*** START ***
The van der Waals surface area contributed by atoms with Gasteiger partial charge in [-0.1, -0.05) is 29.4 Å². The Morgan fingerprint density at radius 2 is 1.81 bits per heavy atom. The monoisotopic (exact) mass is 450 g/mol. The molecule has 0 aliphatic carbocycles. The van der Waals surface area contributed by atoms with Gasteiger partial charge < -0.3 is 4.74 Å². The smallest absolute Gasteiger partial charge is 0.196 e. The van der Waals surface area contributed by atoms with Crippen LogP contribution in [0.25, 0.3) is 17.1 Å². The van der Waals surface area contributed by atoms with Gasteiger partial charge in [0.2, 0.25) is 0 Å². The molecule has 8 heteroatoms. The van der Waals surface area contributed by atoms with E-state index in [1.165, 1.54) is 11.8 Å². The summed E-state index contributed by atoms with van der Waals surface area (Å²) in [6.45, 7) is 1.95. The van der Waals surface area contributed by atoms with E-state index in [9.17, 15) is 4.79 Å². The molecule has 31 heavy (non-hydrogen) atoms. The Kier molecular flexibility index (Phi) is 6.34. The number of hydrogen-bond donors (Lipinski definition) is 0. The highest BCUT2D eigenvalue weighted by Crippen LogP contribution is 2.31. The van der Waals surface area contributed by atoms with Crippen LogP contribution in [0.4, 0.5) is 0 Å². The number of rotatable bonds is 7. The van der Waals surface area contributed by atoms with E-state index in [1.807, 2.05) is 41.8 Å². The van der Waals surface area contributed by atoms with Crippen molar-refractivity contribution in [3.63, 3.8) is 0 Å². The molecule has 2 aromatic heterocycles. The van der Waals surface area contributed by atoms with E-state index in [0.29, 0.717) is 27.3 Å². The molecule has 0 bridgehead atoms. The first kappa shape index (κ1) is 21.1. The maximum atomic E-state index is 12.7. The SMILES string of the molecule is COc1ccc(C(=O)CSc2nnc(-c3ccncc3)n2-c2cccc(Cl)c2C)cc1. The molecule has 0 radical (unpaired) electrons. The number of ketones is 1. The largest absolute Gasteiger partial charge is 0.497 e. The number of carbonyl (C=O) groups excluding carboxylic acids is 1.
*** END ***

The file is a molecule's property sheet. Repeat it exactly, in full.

The van der Waals surface area contributed by atoms with Gasteiger partial charge in [-0.1, -0.05) is 29.4 Å². The Morgan fingerprint density at radius 2 is 1.81 bits per heavy atom. The monoisotopic (exact) mass is 450 g/mol. The molecule has 0 aliphatic carbocycles. The van der Waals surface area contributed by atoms with Gasteiger partial charge < -0.3 is 4.74 Å². The smallest absolute Gasteiger partial charge is 0.196 e. The van der Waals surface area contributed by atoms with Crippen LogP contribution in [0.25, 0.3) is 17.1 Å². The van der Waals surface area contributed by atoms with Gasteiger partial charge in [0.2, 0.25) is 0 Å². The molecule has 8 heteroatoms. The van der Waals surface area contributed by atoms with E-state index in [1.165, 1.54) is 11.8 Å². The summed E-state index contributed by atoms with van der Waals surface area (Å²) in [6.45, 7) is 1.95. The van der Waals surface area contributed by atoms with E-state index in [9.17, 15) is 4.79 Å². The molecule has 31 heavy (non-hydrogen) atoms. The Kier molecular flexibility index (Phi) is 6.34. The number of hydrogen-bond donors (Lipinski definition) is 0. The highest BCUT2D eigenvalue weighted by Crippen LogP contribution is 2.31. The van der Waals surface area contributed by atoms with Crippen LogP contribution in [0.4, 0.5) is 0 Å². The number of rotatable bonds is 7. The van der Waals surface area contributed by atoms with E-state index in [1.807, 2.05) is 41.8 Å². The van der Waals surface area contributed by atoms with Crippen molar-refractivity contribution in [3.63, 3.8) is 0 Å². The molecule has 2 aromatic heterocycles. The van der Waals surface area contributed by atoms with E-state index in [0.29, 0.717) is 27.3 Å². The molecule has 0 bridgehead atoms. The first kappa shape index (κ1) is 21.1. The maximum atomic E-state index is 12.7. The SMILES string of the molecule is COc1ccc(C(=O)CSc2nnc(-c3ccncc3)n2-c2cccc(Cl)c2C)cc1. The molecule has 0 radical (unpaired) electrons. The number of ketones is 1. The largest absolute Gasteiger partial charge is 0.497 e. The number of carbonyl (C=O) groups excluding carboxylic acids is 1.